* Origin: Alice's Restaurant (1:141/488)

From:    Kim Storment
To:      Elise
Subject: Re: The Role of Women in the United States Armed Forces

Here you go:

"She Learned to Fly to Aid War Effort", John J. Archibald (interviewer),
St. Louis Post-Dispatch Magazine, March 19, 1989, p. 6

Adele Riek Scharr, 82, can still slip into the uniform she wore during
World War II when she delivered military planes for the Women's Airforce
Service Pilots (WASP).  While teaching at an elementary school in St.
Louis in the 1930s, Scharr took streetcars and busses to Lambert Field
[our main airport] to take flying lessons.

"My master's degree at the University of Missouri was in educational
psychology and history, and my reading convinced me that Hitler woudln't
be stopped without war.  I knew that when it came, I wanted to be part of
it, and flying seemed to be my best bet."

During the war, Scharr wrote hundreds of letters to her husband, the late
Harold Scharr, and these became the basis of a two-volume set of books,
"Sisters in the Sky" (Patrice Press).

Q:  Was it difficult for a woman to learn to fly in the 1930s?

A:  When the men at Lambert became convinced that I was serious about
learning to fly, they accepted me.  I could only afford one half-hour of
air time a week, so it took me five years to get my license.  Eventually,
I married one of the guys, Harold Scharr.

Q:  And then?

A:  The St. Louis Board of Education forced all women teachers to resign if
they married.  I taught ground school at St. Louis University five nights
a week.  I flew passengers for joy rides on weekends, kept house and
continued to learn until finally I had a flight instructor's rating.  The
pay for teaching people to fly was $2 an hour.

Q:  Did you have to talk the military into considering you for service?

A:  No.  In September 1942 I received a telegram that said the Army Air
FOrce was establishing a group of women pilots for domestic ferrying and
invited me to report in Wilmington, Del. -- at my own expense -- to be
interviewed for possible acceptance.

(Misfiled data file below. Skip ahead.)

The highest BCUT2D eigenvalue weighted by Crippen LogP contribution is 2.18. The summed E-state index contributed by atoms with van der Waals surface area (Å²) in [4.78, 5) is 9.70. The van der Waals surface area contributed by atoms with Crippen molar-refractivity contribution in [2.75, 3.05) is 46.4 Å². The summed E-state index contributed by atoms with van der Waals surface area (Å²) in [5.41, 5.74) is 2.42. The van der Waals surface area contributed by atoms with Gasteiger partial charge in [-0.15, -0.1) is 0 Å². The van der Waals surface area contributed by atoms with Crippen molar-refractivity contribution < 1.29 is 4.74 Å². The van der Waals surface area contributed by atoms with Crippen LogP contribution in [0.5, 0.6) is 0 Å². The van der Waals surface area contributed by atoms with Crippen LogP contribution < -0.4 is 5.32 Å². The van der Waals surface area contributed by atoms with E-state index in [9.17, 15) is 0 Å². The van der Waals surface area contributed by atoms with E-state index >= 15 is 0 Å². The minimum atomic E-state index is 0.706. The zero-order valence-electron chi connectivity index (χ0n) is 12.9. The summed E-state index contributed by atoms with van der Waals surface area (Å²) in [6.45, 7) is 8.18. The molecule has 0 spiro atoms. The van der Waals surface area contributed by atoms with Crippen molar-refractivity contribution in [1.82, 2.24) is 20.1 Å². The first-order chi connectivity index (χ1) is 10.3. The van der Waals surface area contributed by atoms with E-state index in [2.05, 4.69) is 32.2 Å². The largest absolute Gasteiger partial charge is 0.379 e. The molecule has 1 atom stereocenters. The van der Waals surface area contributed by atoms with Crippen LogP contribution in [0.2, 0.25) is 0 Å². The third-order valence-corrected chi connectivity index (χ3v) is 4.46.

Q:  After you were accepted, were you a member of the armed forces?

A:  Technically, we were civilians in the early years.  We were called WAFS
(Women's Auxiliary Ferrying Squadron).  We paid for our uniforms and for
many other expenses out of our $250 monthly salary.  The planes we
transported usually didn't have radios, so I paid $40 for a TransLear
radio so I could listen to the tower communicate with big planes while
landing at an airport.

Q:  You had to make your own travel arrangements?

A:  Absolutely.  In January 1943 four fellow pilots and I landed in
Atlanta, where we were told there wasn't a hotel room available in the
entire city.  I finally located rooms at the ancient Kimball House, for $1
a night.  The bellhops carried our parachutes to the third floor and we
lugged the rest of our equipment.  The blanket was so thin that I used my
flying suit for extra warmth.

Q:  Was ferrying military planes risky?

A:  Yes, 38 women pilots were killed in accidents, as well as many men.
The Bell Airacobra P-39 was especially tricky because its engine was 7
feet behind the propeller and the vibrations made it feel as though the
tail were wagging the dog.  Before I flew it, I memorized the
manufacturer's instruction book, but there really was no way to check out
the plane except by flying.

Q:  Did you still fly after the war?

A:  Yes.  I taught flying at Lambert.  Two years ago in Hawaii, at a
reunion of women pilots, I tried parasailing -- it's like hang-gliding --
and I was up about 300 feet.  I had a great time.  [According to the bio
at the beginning, she was 80 at the time!]